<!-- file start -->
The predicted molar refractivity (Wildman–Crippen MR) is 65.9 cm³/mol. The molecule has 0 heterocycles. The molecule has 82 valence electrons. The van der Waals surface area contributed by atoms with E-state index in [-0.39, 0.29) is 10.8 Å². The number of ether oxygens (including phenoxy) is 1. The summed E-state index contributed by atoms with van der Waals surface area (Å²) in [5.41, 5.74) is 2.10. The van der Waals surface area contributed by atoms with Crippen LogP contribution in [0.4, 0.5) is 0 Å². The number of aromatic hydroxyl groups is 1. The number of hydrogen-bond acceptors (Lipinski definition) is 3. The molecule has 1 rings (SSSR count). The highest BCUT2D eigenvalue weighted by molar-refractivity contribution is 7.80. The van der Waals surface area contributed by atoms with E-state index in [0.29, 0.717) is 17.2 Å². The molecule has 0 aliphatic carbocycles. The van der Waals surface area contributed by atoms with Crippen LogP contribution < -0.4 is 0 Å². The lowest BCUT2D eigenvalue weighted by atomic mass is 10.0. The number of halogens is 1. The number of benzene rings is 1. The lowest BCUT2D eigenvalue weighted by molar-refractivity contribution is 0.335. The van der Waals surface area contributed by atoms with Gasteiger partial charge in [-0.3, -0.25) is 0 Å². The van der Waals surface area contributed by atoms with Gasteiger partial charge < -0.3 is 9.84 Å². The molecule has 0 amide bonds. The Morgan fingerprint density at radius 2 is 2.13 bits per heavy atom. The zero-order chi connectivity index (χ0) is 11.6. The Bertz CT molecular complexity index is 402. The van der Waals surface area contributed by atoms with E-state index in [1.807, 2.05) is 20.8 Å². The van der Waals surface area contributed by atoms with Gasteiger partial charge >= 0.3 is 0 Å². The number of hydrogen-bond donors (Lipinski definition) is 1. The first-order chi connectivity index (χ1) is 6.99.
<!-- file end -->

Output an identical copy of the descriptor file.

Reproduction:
The predicted molar refractivity (Wildman–Crippen MR) is 65.9 cm³/mol. The molecule has 0 heterocycles. The molecule has 82 valence electrons. The van der Waals surface area contributed by atoms with E-state index in [-0.39, 0.29) is 10.8 Å². The number of ether oxygens (including phenoxy) is 1. The summed E-state index contributed by atoms with van der Waals surface area (Å²) in [5.41, 5.74) is 2.10. The van der Waals surface area contributed by atoms with Crippen LogP contribution in [0.4, 0.5) is 0 Å². The number of aromatic hydroxyl groups is 1. The number of hydrogen-bond acceptors (Lipinski definition) is 3. The molecule has 1 rings (SSSR count). The highest BCUT2D eigenvalue weighted by molar-refractivity contribution is 7.80. The van der Waals surface area contributed by atoms with E-state index in [0.29, 0.717) is 17.2 Å². The molecule has 0 aliphatic carbocycles. The van der Waals surface area contributed by atoms with Crippen LogP contribution < -0.4 is 0 Å². The lowest BCUT2D eigenvalue weighted by atomic mass is 10.0. The number of halogens is 1. The number of benzene rings is 1. The lowest BCUT2D eigenvalue weighted by molar-refractivity contribution is 0.335. The van der Waals surface area contributed by atoms with Gasteiger partial charge in [-0.3, -0.25) is 0 Å². The van der Waals surface area contributed by atoms with Gasteiger partial charge < -0.3 is 9.84 Å². The molecule has 0 amide bonds. The Morgan fingerprint density at radius 2 is 2.13 bits per heavy atom. The zero-order chi connectivity index (χ0) is 11.6. The Bertz CT molecular complexity index is 402. The van der Waals surface area contributed by atoms with E-state index in [1.807, 2.05) is 20.8 Å². The van der Waals surface area contributed by atoms with Gasteiger partial charge >= 0.3 is 0 Å². The number of hydrogen-bond donors (Lipinski definition) is 1. The first-order chi connectivity index (χ1) is 6.99.